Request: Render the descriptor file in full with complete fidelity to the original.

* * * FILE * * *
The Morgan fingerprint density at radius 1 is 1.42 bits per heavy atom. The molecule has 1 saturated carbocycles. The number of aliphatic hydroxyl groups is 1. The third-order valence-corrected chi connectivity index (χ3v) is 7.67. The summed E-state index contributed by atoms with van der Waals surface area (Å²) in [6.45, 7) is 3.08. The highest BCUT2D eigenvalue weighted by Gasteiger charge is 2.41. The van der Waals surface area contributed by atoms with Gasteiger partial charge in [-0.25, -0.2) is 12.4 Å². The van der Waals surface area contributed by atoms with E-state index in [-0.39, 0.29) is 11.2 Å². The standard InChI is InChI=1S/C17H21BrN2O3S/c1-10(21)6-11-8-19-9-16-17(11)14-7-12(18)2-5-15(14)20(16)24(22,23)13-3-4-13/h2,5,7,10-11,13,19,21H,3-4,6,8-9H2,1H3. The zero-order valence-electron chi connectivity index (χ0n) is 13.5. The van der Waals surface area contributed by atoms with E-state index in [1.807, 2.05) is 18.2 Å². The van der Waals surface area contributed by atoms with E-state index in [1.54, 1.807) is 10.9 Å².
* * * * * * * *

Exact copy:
The Morgan fingerprint density at radius 1 is 1.42 bits per heavy atom. The molecule has 1 saturated carbocycles. The number of aliphatic hydroxyl groups is 1. The third-order valence-corrected chi connectivity index (χ3v) is 7.67. The summed E-state index contributed by atoms with van der Waals surface area (Å²) in [6.45, 7) is 3.08. The highest BCUT2D eigenvalue weighted by Gasteiger charge is 2.41. The van der Waals surface area contributed by atoms with Gasteiger partial charge in [-0.25, -0.2) is 12.4 Å². The van der Waals surface area contributed by atoms with E-state index in [-0.39, 0.29) is 11.2 Å². The standard InChI is InChI=1S/C17H21BrN2O3S/c1-10(21)6-11-8-19-9-16-17(11)14-7-12(18)2-5-15(14)20(16)24(22,23)13-3-4-13/h2,5,7,10-11,13,19,21H,3-4,6,8-9H2,1H3. The zero-order valence-electron chi connectivity index (χ0n) is 13.5. The van der Waals surface area contributed by atoms with E-state index in [1.807, 2.05) is 18.2 Å². The van der Waals surface area contributed by atoms with E-state index in [1.54, 1.807) is 10.9 Å².